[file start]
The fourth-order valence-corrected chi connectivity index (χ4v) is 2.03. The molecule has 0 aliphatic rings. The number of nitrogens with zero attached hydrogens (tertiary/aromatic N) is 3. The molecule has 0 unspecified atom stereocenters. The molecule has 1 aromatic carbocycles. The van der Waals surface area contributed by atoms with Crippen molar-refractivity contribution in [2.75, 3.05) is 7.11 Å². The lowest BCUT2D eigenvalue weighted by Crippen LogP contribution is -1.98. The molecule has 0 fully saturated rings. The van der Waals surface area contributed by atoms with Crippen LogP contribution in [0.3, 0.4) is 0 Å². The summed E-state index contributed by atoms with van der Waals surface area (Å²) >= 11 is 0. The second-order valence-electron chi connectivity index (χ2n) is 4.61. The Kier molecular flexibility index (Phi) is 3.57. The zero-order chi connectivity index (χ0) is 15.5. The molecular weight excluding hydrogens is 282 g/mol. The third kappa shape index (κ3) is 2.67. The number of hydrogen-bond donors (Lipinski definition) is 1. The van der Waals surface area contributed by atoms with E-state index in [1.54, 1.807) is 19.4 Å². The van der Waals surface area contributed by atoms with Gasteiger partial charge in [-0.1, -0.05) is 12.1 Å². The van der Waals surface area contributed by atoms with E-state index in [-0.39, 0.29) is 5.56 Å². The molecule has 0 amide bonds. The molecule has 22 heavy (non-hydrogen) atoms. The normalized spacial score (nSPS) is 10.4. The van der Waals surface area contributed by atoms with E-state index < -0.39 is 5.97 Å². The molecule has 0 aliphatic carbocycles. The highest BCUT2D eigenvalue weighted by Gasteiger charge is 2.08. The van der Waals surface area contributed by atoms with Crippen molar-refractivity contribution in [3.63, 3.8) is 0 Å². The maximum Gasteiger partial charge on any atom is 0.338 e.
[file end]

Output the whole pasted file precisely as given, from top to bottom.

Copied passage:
The fourth-order valence-corrected chi connectivity index (χ4v) is 2.03. The molecule has 0 aliphatic rings. The number of nitrogens with zero attached hydrogens (tertiary/aromatic N) is 3. The molecule has 0 unspecified atom stereocenters. The molecule has 1 aromatic carbocycles. The van der Waals surface area contributed by atoms with Crippen molar-refractivity contribution in [2.75, 3.05) is 7.11 Å². The lowest BCUT2D eigenvalue weighted by Crippen LogP contribution is -1.98. The molecule has 0 fully saturated rings. The van der Waals surface area contributed by atoms with Crippen LogP contribution in [0.3, 0.4) is 0 Å². The summed E-state index contributed by atoms with van der Waals surface area (Å²) >= 11 is 0. The second-order valence-electron chi connectivity index (χ2n) is 4.61. The Kier molecular flexibility index (Phi) is 3.57. The zero-order chi connectivity index (χ0) is 15.5. The molecular weight excluding hydrogens is 282 g/mol. The third kappa shape index (κ3) is 2.67. The number of hydrogen-bond donors (Lipinski definition) is 1. The van der Waals surface area contributed by atoms with E-state index in [1.54, 1.807) is 19.4 Å². The van der Waals surface area contributed by atoms with Gasteiger partial charge in [-0.1, -0.05) is 12.1 Å². The van der Waals surface area contributed by atoms with E-state index in [-0.39, 0.29) is 5.56 Å². The molecule has 0 amide bonds. The molecule has 22 heavy (non-hydrogen) atoms. The normalized spacial score (nSPS) is 10.4. The van der Waals surface area contributed by atoms with E-state index < -0.39 is 5.97 Å². The molecule has 0 aliphatic carbocycles. The highest BCUT2D eigenvalue weighted by Gasteiger charge is 2.08. The van der Waals surface area contributed by atoms with Crippen molar-refractivity contribution in [3.63, 3.8) is 0 Å². The maximum Gasteiger partial charge on any atom is 0.338 e.